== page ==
Connect with top gaming leaders in Los Angeles at GamesBeat Summit 2023 this May 22-23. Register here.
Apple has once again gone after Samsung in Germany, filing suits to ban sales of the Galaxy S Plus and the S II.
The latest in a string of patent suits takes aim at 10 smartphone models. The suit was filed in the Dusseldorf Regional Court, Reuters reports.
This is separate from a former lawsuit against five Samsung tablets.
The continuing Apple-Samsung saga has Apple claiming that Samsung’s Android tablets and smartphones are too close to the designs for the iPad and iPhone.
Last August, the iDevice maker successfully got Samsung’s Tab 10.1 blocked in Germany and temporarily banned in Australia.
Samsung itself took a few patent-related shots at Apple in a French court.
The epic tale of patent law got started in April 2011 when Apple first made waves over the Samsung Galaxy lineup. This first suit was filed in the U.S. District Court in Northern California, Apple’s home turf.
“It’s no coincidence that Samsung’s latest products look a lot like the iPhone and iPad, from the shape of the hardware to the user interface and even the packaging. This kind of blatant copying is wrong, and we need to protect Apple’s intellectual property when companies steal our ideas,” an Apple spokesperson told reporters at the time.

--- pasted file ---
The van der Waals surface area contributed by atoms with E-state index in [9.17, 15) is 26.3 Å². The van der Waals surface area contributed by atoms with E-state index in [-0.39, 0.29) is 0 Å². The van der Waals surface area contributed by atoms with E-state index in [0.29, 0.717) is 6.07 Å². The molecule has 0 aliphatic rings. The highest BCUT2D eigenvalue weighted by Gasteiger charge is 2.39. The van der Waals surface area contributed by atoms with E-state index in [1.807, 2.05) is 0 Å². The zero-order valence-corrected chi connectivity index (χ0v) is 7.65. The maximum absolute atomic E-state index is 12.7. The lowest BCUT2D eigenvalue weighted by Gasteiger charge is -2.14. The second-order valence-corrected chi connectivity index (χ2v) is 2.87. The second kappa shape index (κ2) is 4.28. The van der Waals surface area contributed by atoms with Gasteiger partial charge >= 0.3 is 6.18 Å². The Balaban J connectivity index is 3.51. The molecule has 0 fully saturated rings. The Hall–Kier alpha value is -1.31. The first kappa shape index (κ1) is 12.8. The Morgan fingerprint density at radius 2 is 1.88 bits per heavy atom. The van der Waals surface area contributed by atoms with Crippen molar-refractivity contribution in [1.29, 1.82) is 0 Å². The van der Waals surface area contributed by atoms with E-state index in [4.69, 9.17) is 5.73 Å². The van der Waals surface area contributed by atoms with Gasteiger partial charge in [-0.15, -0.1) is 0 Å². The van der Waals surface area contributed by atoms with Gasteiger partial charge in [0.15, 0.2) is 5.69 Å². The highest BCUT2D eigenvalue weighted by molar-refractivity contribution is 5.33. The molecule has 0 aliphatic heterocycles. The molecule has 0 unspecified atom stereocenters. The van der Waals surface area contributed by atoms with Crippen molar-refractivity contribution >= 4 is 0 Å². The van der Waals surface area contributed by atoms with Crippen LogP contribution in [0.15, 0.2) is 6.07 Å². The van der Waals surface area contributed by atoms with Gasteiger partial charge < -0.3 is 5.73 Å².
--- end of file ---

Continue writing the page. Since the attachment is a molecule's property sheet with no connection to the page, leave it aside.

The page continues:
As is always the case in patent
theater warfare, Samsung counter-sued. Then, Apple also asked for an import ban on Samsung’s devices from the U.S. Trade Commission.
None of this is made any more awkward, we’re sure, by the fact that Samsung is the chip maker for Apple’s iPhones. Not awkward at all.
In other mobile and Android-related patent suits, Apple has sued (and in some cases, settled with) just about every other major smartphone manufacturer, including Motorola, Nokia and HTC. Microsoft is locked in litigation with Motorola, and Oracle (which owns the company that owns Java, the language of the Android operating system) is suing Google (the company that owns the Android operating system). That little green robot just can’t get a break.
VentureBeat's mission is to be a digital town square for technical decision-makers to gain knowledge about transformative enterprise technology and transact. Discover our Briefings.